In gaming, sequels are an opportunity for a development team to take an established franchise, cling to what works and then shake things up a bit: a new setting, new character, or new features, for example. Call of Duty is one of those franchises that flew in the face of this, offering nearly the same game with every iteration; you'd frequently find the same B-movie military story, the same multiplayer, and even in later games, Activision would frequently bring back old rehashed Call of Duty multiplayer maps. For awhile, sales numbers were through the roof, as gamers flocked to each new iteration regardless of how repetitive they were, but then something changed: Gamers stopped buying. Call of Duty: Ghosts underperformed compared to its predecessor, prompting a change – the biggest change yet for the Call of Duty franchise.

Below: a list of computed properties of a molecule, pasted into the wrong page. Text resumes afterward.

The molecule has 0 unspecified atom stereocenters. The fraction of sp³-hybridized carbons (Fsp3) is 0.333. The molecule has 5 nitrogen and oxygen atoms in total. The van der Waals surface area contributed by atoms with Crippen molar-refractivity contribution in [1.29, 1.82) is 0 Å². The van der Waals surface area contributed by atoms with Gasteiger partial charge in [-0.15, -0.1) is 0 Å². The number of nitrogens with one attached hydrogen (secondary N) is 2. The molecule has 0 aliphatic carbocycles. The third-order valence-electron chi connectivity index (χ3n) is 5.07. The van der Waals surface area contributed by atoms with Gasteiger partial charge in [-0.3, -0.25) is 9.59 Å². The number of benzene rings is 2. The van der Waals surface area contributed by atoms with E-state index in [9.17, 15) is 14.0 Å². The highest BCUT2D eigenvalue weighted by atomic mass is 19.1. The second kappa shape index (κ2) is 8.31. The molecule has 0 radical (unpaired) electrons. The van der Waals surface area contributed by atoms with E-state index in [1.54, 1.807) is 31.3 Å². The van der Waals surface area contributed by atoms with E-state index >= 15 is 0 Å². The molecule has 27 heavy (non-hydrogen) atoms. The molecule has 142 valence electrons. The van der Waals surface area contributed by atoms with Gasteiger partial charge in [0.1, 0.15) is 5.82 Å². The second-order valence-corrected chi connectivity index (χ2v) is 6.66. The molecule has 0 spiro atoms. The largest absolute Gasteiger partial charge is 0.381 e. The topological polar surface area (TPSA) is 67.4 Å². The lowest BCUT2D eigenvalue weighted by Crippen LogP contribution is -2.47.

Nov 2014 .hub | 2 posts
It wasn't until 2012 that gamers stood up and took notice of Far Cry. PC gamers were fond of the original game in 2004, but that game never really caught on with the console crowd, while Far Cry 2 had some interesting ideas but was ultimately mired in poor gameplay decisions. Maybe it's because the bar was set low that Far Cry 3 blew us away with its story, characters, vast open-world gameplay, the seamless integration of wildlife with firefights, and the wealth of activities to undertake. Far Cry 4 had a huge task to undertake when it came to creating a game as memorable as it's predecessor, and Ubisoft's inspiration seems to be taken from the old adage “If it's not broke, don't fix it.” In other words, this game could easily have been Far Cry 3.5.